This is not the first time I’ve watched the first season of New Girl. In fact, I know I’ve watched at least two seasons, possibly three, years ago.
Then, I stopped.
I’m not certain why, because I remember liking the series. More than likely, life intervened or I got sidetracked by something new and shiny and never made my way back to the show. Since the series is now complete, I’ve decided to watch the entire thing from beginning to end. I just finished watching the first season. Again.
This is a half-hour sitcom that revolves around “new girl” Jess Day (Zooey Deschanel), a quirky young teacher who moves into a loft in Los Angeles with three single guys. The three guys are Nick Miller (Jake Johnson), a law-school dropout who now works as a bartender; GQ-wannabe Schmidt (Max Greenfield); and, in the pilot, Coach (Damon Wayans Jr.). When the series was picked up, Coach was replaced by Nick’s childhood friend Winston Bishop (Lamorne Morris), who had been playing professional basketball in Latvia. I understand that Coach came back to the series later, but I never watched that far. Jess’ best friend Cece (Hannah Simone) completes the central cast. She and Jess have known each other since childhood, and Cece is now a fashion model.
If you’re unfamiliar with the series and are just now reading the premise, you would be forgiven for thinking this is just another Friends or Seinfeld clone, like many other shows you could name. You wouldn’t be entirely wrong, either. It has those Sein-Friends traits about it. But, it has its own unique charms as well.
Most of this uniqueness is due to Zooey Deschanel, whose Jess Day is always the central character in the show. I have been aware of Deschanel for many years, from Mumford and Hitchhiker’s Guide to the Galaxy to (500) Days of Summer, and she’s always had that quirky, indie vibe about her, which was perfect for her role as Jess. It would be cliché to say that the character Jess marches to the beat of a different drummer. Perhaps it would be more accurate to say she dances rather than marches, and the drum may actually be a tuba. The actress is genuinely likeable, in spite of her quirkiness, not merely because of it, and I wouldn’t be surprised if the character came close to Deschanel’s actual personality.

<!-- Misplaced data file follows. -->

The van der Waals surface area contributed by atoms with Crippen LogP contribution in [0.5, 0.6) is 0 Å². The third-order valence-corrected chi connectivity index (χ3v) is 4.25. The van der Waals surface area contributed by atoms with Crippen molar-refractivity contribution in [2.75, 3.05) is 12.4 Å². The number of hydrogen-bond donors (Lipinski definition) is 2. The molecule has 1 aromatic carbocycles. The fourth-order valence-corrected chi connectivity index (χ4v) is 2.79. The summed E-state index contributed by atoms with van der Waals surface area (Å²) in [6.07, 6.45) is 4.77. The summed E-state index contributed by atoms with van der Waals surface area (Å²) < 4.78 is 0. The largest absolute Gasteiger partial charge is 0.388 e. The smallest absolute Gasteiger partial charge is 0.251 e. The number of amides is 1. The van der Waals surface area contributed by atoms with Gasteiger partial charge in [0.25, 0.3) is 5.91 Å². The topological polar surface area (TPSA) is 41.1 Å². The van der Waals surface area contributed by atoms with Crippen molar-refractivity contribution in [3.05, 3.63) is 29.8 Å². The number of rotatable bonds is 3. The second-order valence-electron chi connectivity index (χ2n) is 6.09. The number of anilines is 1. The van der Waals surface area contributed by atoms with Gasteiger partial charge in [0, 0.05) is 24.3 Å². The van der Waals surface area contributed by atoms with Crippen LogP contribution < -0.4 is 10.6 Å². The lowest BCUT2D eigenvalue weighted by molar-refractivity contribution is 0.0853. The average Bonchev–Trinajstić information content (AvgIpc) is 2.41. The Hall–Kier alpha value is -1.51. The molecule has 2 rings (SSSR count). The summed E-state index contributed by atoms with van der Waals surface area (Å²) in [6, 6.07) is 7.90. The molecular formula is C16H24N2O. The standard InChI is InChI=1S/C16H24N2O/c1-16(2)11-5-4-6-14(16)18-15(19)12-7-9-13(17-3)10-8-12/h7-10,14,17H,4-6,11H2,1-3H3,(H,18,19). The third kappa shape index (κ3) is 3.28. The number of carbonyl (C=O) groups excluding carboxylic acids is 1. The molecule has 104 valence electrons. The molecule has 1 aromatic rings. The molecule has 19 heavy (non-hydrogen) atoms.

I don’t believe I’d like this series as much if it was only about Zooey Deschanel’s character, however. The cast seems to have genuine chemistry, and each actor is doing their dead-level best to bring their character to life. Jake Johnson’s Nick is a true standout character, as the obvious foil and potential love interest for Jess. Nick is a young man with a cantankerous old-man’s personality, quick to lose his temper and overall the negative to Jess’s positive. Max Greenfield’s Schmidt manages to become a likeable character even though there are few things likeable about him and he has to frequently put dollar bills in a “douchebag jar.” Lamorne Morris’s Winston, as a last-minute sub for Coach, has his own set of oddball traits, and quickly establishes himself as a valuable member of the loft-dwelling quartet. By the time Winston was ringing those Christmas bells, I was a fan.
The storylines are typical sitcom fare. Relationships begun and ended, jobs won and lost. Misunderstandings, miscommunications. You know the drill. I will add that some of things that happen in the show are a bit more on the risqué side than in its spiritual forebears, but that’s just a sign of changing times and social mores. The writing is always sharp, the dialogue witty, and the story resolutions usually satisfying. As a sitcom, it is, of course, episodic television and the characters at the end of Season One aren’t appreciably different than when the season began, but there are definite story arcs.
Without spoiling any plot points, I will add that the season finale, “See Ya,” ended on a double high note for me. First, in how the storyline of the episode, and thus the season, ended, which I’m not telling, and for the soundtrack: AC/DC’s “You Shook Me All Night Long.” Made me wanna dance the Snoopy dance, too.
This is good television. I’m looking forward to watching more.
Season 1 Report Card: A